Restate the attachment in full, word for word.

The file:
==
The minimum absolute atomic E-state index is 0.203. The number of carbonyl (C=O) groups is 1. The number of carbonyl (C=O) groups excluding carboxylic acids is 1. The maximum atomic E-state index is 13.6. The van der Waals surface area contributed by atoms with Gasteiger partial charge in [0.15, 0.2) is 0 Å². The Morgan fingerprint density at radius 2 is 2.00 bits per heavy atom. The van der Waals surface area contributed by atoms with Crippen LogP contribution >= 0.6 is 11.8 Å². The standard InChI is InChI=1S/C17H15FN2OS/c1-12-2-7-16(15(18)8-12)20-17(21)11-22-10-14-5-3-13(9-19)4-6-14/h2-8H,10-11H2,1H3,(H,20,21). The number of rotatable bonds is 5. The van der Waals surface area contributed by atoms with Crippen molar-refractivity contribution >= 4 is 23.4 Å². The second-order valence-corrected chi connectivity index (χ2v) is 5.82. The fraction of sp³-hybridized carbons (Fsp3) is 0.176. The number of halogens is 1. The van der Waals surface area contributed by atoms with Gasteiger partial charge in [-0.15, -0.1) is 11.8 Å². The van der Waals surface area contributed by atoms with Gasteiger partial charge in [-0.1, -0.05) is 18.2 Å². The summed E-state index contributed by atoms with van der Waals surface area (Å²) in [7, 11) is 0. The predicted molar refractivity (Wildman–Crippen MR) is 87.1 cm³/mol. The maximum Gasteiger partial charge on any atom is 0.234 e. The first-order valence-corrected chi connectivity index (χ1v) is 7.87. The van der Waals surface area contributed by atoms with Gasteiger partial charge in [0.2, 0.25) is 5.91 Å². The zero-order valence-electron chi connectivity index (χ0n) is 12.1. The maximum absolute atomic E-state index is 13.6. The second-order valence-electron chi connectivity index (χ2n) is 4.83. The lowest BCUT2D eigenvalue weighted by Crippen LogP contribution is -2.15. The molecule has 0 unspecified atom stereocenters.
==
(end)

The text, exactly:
The minimum absolute atomic E-state index is 0.203. The number of carbonyl (C=O) groups is 1. The number of carbonyl (C=O) groups excluding carboxylic acids is 1. The maximum atomic E-state index is 13.6. The van der Waals surface area contributed by atoms with Gasteiger partial charge in [0.15, 0.2) is 0 Å². The Morgan fingerprint density at radius 2 is 2.00 bits per heavy atom. The van der Waals surface area contributed by atoms with Crippen LogP contribution >= 0.6 is 11.8 Å². The standard InChI is InChI=1S/C17H15FN2OS/c1-12-2-7-16(15(18)8-12)20-17(21)11-22-10-14-5-3-13(9-19)4-6-14/h2-8H,10-11H2,1H3,(H,20,21). The number of rotatable bonds is 5. The van der Waals surface area contributed by atoms with Crippen molar-refractivity contribution >= 4 is 23.4 Å². The second-order valence-corrected chi connectivity index (χ2v) is 5.82. The fraction of sp³-hybridized carbons (Fsp3) is 0.176. The number of halogens is 1. The van der Waals surface area contributed by atoms with Gasteiger partial charge in [-0.15, -0.1) is 11.8 Å². The van der Waals surface area contributed by atoms with Gasteiger partial charge in [-0.1, -0.05) is 18.2 Å². The summed E-state index contributed by atoms with van der Waals surface area (Å²) in [7, 11) is 0. The predicted molar refractivity (Wildman–Crippen MR) is 87.1 cm³/mol. The maximum Gasteiger partial charge on any atom is 0.234 e. The first-order valence-corrected chi connectivity index (χ1v) is 7.87. The van der Waals surface area contributed by atoms with Gasteiger partial charge in [0.2, 0.25) is 5.91 Å². The zero-order valence-electron chi connectivity index (χ0n) is 12.1. The maximum absolute atomic E-state index is 13.6. The second-order valence-electron chi connectivity index (χ2n) is 4.83. The lowest BCUT2D eigenvalue weighted by Crippen LogP contribution is -2.15. The molecule has 0 unspecified atom stereocenters.